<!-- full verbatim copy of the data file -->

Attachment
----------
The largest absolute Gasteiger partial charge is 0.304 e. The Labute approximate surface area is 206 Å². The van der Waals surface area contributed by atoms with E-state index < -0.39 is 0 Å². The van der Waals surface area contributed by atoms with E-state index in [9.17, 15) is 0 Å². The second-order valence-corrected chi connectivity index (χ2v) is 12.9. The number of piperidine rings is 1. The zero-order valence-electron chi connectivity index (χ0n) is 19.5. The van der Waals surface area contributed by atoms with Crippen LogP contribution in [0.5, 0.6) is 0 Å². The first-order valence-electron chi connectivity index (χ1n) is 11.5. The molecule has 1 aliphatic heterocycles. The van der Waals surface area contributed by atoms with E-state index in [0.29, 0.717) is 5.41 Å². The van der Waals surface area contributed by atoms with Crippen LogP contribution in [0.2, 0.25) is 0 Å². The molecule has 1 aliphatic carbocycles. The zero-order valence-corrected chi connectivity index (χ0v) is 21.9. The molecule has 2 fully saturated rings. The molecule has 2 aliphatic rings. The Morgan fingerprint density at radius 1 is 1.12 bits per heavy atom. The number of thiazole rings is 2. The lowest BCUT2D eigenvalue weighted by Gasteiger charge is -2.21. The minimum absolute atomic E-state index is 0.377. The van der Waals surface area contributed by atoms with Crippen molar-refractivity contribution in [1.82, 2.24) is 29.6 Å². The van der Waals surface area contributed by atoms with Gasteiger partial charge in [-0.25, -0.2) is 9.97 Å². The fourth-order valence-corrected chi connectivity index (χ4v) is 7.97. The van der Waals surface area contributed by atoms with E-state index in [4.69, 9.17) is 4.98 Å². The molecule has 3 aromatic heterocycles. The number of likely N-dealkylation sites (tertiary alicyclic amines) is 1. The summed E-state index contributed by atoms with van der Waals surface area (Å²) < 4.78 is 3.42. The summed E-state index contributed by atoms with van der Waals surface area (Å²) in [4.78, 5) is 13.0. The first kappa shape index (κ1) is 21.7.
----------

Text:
The largest absolute Gasteiger partial charge is 0.304 e. The Labute approximate surface area is 206 Å². The van der Waals surface area contributed by atoms with E-state index < -0.39 is 0 Å². The van der Waals surface area contributed by atoms with E-state index in [9.17, 15) is 0 Å². The second-order valence-corrected chi connectivity index (χ2v) is 12.9. The number of piperidine rings is 1. The zero-order valence-electron chi connectivity index (χ0n) is 19.5. The van der Waals surface area contributed by atoms with Crippen LogP contribution in [0.5, 0.6) is 0 Å². The first-order valence-electron chi connectivity index (χ1n) is 11.5. The molecule has 1 aliphatic heterocycles. The van der Waals surface area contributed by atoms with E-state index in [0.29, 0.717) is 5.41 Å². The van der Waals surface area contributed by atoms with Crippen LogP contribution in [0.2, 0.25) is 0 Å². The molecule has 1 aliphatic carbocycles. The zero-order valence-corrected chi connectivity index (χ0v) is 21.9. The molecule has 2 fully saturated rings. The molecule has 2 aliphatic rings. The Morgan fingerprint density at radius 1 is 1.12 bits per heavy atom. The number of thiazole rings is 2. The lowest BCUT2D eigenvalue weighted by Gasteiger charge is -2.21. The minimum absolute atomic E-state index is 0.377. The van der Waals surface area contributed by atoms with Crippen molar-refractivity contribution in [1.82, 2.24) is 29.6 Å². The van der Waals surface area contributed by atoms with Gasteiger partial charge in [-0.25, -0.2) is 9.97 Å². The fourth-order valence-corrected chi connectivity index (χ4v) is 7.97. The van der Waals surface area contributed by atoms with E-state index in [4.69, 9.17) is 4.98 Å². The molecule has 3 aromatic heterocycles. The number of likely N-dealkylation sites (tertiary alicyclic amines) is 1. The summed E-state index contributed by atoms with van der Waals surface area (Å²) < 4.78 is 3.42. The summed E-state index contributed by atoms with van der Waals surface area (Å²) in [4.78, 5) is 13.0. The first kappa shape index (κ1) is 21.7.